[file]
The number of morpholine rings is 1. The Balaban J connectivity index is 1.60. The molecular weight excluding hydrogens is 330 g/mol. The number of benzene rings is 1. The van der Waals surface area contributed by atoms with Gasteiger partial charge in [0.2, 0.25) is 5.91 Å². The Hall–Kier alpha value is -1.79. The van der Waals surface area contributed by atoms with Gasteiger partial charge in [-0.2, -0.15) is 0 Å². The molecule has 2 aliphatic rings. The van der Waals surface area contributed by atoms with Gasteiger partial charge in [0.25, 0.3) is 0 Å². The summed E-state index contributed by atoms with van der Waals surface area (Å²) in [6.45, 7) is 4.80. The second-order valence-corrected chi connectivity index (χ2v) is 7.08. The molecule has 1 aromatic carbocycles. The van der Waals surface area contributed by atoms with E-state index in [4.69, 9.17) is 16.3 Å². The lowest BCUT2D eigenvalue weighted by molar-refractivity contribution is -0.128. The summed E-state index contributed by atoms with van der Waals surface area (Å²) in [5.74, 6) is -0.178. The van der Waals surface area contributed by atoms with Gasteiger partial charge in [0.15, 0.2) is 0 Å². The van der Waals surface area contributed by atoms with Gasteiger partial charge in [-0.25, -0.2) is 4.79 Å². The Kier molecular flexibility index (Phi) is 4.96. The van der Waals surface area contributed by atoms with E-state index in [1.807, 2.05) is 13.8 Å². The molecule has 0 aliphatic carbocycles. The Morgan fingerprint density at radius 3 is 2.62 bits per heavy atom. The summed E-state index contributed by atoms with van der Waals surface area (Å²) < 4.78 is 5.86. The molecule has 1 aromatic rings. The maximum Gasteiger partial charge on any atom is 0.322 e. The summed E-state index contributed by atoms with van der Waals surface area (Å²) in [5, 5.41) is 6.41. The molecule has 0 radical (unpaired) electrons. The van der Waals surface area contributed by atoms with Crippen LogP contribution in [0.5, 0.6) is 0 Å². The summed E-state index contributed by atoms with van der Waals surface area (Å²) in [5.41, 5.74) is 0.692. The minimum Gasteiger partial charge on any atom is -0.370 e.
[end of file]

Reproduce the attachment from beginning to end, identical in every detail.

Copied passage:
The number of morpholine rings is 1. The Balaban J connectivity index is 1.60. The molecular weight excluding hydrogens is 330 g/mol. The number of benzene rings is 1. The van der Waals surface area contributed by atoms with Gasteiger partial charge in [0.2, 0.25) is 5.91 Å². The Hall–Kier alpha value is -1.79. The van der Waals surface area contributed by atoms with Gasteiger partial charge in [-0.2, -0.15) is 0 Å². The molecule has 2 aliphatic rings. The van der Waals surface area contributed by atoms with Gasteiger partial charge in [0.25, 0.3) is 0 Å². The summed E-state index contributed by atoms with van der Waals surface area (Å²) in [6.45, 7) is 4.80. The second-order valence-corrected chi connectivity index (χ2v) is 7.08. The molecule has 1 aromatic carbocycles. The van der Waals surface area contributed by atoms with E-state index in [4.69, 9.17) is 16.3 Å². The lowest BCUT2D eigenvalue weighted by molar-refractivity contribution is -0.128. The summed E-state index contributed by atoms with van der Waals surface area (Å²) in [5.74, 6) is -0.178. The van der Waals surface area contributed by atoms with Gasteiger partial charge in [0.15, 0.2) is 0 Å². The van der Waals surface area contributed by atoms with Gasteiger partial charge in [-0.25, -0.2) is 4.79 Å². The Kier molecular flexibility index (Phi) is 4.96. The van der Waals surface area contributed by atoms with E-state index in [1.807, 2.05) is 13.8 Å². The molecule has 0 aliphatic carbocycles. The Morgan fingerprint density at radius 3 is 2.62 bits per heavy atom. The summed E-state index contributed by atoms with van der Waals surface area (Å²) < 4.78 is 5.86. The molecule has 1 aromatic rings. The maximum Gasteiger partial charge on any atom is 0.322 e. The summed E-state index contributed by atoms with van der Waals surface area (Å²) in [5, 5.41) is 6.41. The molecule has 0 radical (unpaired) electrons. The van der Waals surface area contributed by atoms with Crippen LogP contribution in [0.5, 0.6) is 0 Å². The summed E-state index contributed by atoms with van der Waals surface area (Å²) in [5.41, 5.74) is 0.692. The minimum Gasteiger partial charge on any atom is -0.370 e.